Historians like Polybius would say rather explicitly that in their culture 1st hand testimony was the primary way to probe into the past.
As one surveys all we know of Greco-Roman culture and their regard for past events, it becomes impossible to deny that they treasured witness testimony above all in trying to ascertain the truth.
• Lysias: “On his stating that he was a Plataean, I asked to what township he belonged, since one of my witnesses there advised me to summon him… I then went and asked at barber's in the street of the Hermae,… and I inquired of such Deceleans… I learnt that… So now, in the first place, I will produce to you as witnesses some Deceleans whom I questioned, and after them the other persons… Relying on this evidence I took proceedings against him before the Polemarch: … I first asked Euthycritus, whom I knew as the oldest citizen of Plataea and whom I supposed to be best informed, whether he knew a certain Pancleon, son of Hipparmodorus, a Plataean. …I went on to ask all the other persons whom I knew as Plataeans. … they told me that I should get the most definite information if I went to the fresh-cheese market on the last day of the month: for on that day in each month the Plataeans collected there. So I went on that day… …I will produce as witnesses Euthycritus whom I questioned first, all the other Plataeans to whom I applied, and the man who said he was this person's master.” [Orations 23-18])
• E.g. Ancients required witnesses in trials. (Examples abound, but see Dionysius for a taste of ancient values re the value of seeing 1st hand1 and witness testimony2 in court contexts.)
Ancients in the Greco-Roman world tended to often quote variations of “eyes are more trustworthy witnesses than ears.” This is relevant because it proverbially praises 1st hand info (seeing vs hearing) while other kinds of info (e.g. old rumor or revelation) were not praised in this manner. And it’s not as if they did not value hearing (or reading).1 So their love of the living voice functions as a fulfilled prediction. While hearing/reading something often meant receiving information merely 3rd , 4th, 5th hand or more, experiencing it 1st hand represented immediate connection with the event or with a witness (his/her testimony) and her authoritative recounting of the event.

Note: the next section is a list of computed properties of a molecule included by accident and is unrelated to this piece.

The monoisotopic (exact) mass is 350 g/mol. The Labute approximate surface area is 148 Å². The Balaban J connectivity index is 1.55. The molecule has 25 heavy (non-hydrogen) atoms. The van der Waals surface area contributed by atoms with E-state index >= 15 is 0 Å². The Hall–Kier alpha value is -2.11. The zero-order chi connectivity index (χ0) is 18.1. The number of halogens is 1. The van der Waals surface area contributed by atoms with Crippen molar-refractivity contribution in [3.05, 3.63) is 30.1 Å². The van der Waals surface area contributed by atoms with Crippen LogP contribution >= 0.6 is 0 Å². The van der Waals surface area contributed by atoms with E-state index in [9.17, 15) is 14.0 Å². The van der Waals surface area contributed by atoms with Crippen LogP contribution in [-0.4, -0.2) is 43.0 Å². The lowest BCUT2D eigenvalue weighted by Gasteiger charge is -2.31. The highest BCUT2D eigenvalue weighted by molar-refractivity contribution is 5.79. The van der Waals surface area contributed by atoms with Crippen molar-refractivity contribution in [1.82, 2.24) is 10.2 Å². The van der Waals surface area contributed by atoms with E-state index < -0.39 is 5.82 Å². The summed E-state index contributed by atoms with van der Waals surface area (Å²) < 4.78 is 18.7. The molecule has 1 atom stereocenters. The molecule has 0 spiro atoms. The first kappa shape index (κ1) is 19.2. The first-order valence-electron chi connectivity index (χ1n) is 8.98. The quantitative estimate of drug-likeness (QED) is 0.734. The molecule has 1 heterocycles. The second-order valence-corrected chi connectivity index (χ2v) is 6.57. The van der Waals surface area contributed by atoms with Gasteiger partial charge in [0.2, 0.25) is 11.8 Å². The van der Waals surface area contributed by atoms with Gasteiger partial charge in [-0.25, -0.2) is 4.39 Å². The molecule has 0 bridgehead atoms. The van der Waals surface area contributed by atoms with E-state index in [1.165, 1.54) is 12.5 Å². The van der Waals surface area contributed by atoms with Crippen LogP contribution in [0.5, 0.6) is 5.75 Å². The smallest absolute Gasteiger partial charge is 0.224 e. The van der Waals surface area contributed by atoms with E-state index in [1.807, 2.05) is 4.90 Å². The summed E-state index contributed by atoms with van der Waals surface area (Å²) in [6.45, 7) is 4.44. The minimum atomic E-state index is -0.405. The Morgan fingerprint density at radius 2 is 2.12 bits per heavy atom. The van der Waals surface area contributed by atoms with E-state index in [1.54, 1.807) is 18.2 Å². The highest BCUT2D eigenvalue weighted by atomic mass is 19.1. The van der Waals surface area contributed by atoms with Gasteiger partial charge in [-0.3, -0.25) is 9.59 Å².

Over and above simply valuing 1st hand material more than 2nd hand, and 2nd hand more than 3rd (etc.), Greco-Roman historians around the 1st century tend to find it essentially obligatory that their source-information be 1st hand (or 1st hand as possible). This is relevant because it’s predicted on the hypothesis that testimonies are to be as 1st hand as possible. It’s a coincidence otherwise. For those who allow some lee-way, it clearly wasn’t much.
Ancients in the Greco-Roman world were, in general, decent at critical thinking about the past, rather than being more gullible than moderns.
• Sallust: “[Writing is difficult, partly because] when you commemorate the distinguished merit and fame of good men, while every one is quite ready to believe you when you tell of things which he thinks he could easily do himself, everything beyond that he regards as fictitious, if not false.” [War with Catiline 3.2]
Regarding most historical works (and writing historical works), there was little desire even among historians for the content to be grounded in 1st hand testimony as far as possible. (See this page to explore.) If true, it is relevant because then all the more lay ancients in general could not be expected to care.
But no, that page also debates 8 counter-evidences:
• Historians oft boast of their 1st hand seeing.
• Greco-Roman histories self-identify as witness grounded.
• E.g. Historians oft felt 2nd-3rd hand etc. is unacceptable.
• Historians STROVE to produce direct witness-based history.
• Even liars pretend to be or use witnesses.
• Historians claimed to report true history.
• Historians prized witnesses as such.